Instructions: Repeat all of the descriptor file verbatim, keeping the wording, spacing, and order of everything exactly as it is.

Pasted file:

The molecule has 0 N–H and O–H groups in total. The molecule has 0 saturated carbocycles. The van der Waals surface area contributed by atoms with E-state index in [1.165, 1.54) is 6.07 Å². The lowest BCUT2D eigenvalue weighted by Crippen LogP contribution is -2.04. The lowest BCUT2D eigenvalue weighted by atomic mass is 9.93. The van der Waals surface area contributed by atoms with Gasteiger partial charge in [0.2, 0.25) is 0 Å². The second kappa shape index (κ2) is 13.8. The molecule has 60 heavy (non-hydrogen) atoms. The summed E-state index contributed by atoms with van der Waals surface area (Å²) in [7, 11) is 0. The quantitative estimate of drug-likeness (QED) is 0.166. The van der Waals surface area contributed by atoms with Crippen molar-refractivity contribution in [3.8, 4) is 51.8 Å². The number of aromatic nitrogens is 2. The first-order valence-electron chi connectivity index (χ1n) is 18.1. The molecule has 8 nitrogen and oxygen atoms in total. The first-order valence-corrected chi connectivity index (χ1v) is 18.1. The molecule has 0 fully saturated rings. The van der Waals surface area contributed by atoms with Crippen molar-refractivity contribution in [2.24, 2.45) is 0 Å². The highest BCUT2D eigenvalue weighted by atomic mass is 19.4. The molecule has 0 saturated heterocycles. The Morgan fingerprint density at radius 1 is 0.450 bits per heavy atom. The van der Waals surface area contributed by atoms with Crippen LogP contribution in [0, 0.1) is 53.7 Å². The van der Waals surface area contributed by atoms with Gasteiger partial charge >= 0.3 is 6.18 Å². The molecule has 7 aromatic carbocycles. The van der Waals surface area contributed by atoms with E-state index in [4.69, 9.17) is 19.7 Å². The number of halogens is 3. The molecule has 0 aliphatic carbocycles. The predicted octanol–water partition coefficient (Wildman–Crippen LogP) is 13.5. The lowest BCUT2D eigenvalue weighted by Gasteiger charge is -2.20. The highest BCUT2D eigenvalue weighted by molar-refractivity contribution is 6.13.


The molecule has 0 N–H and O–H groups in total. The molecule has 0 saturated carbocycles. The van der Waals surface area contributed by atoms with E-state index in [1.165, 1.54) is 6.07 Å². The lowest BCUT2D eigenvalue weighted by Crippen LogP contribution is -2.04. The lowest BCUT2D eigenvalue weighted by atomic mass is 9.93. The van der Waals surface area contributed by atoms with Gasteiger partial charge in [0.2, 0.25) is 0 Å². The second kappa shape index (κ2) is 13.8. The molecule has 60 heavy (non-hydrogen) atoms. The summed E-state index contributed by atoms with van der Waals surface area (Å²) in [7, 11) is 0. The quantitative estimate of drug-likeness (QED) is 0.166. The van der Waals surface area contributed by atoms with Crippen molar-refractivity contribution in [3.8, 4) is 51.8 Å². The number of aromatic nitrogens is 2. The first-order valence-electron chi connectivity index (χ1n) is 18.1. The molecule has 8 nitrogen and oxygen atoms in total. The first-order valence-corrected chi connectivity index (χ1v) is 18.1. The molecule has 0 fully saturated rings. The van der Waals surface area contributed by atoms with Crippen molar-refractivity contribution in [2.24, 2.45) is 0 Å². The highest BCUT2D eigenvalue weighted by atomic mass is 19.4. The molecule has 0 saturated heterocycles. The Morgan fingerprint density at radius 1 is 0.450 bits per heavy atom. The van der Waals surface area contributed by atoms with Crippen LogP contribution in [0, 0.1) is 53.7 Å². The van der Waals surface area contributed by atoms with Gasteiger partial charge >= 0.3 is 6.18 Å². The molecule has 7 aromatic carbocycles. The van der Waals surface area contributed by atoms with E-state index in [4.69, 9.17) is 19.7 Å². The number of halogens is 3. The molecule has 0 aliphatic carbocycles. The predicted octanol–water partition coefficient (Wildman–Crippen LogP) is 13.5. The lowest BCUT2D eigenvalue weighted by Gasteiger charge is -2.20. The highest BCUT2D eigenvalue weighted by molar-refractivity contribution is 6.13.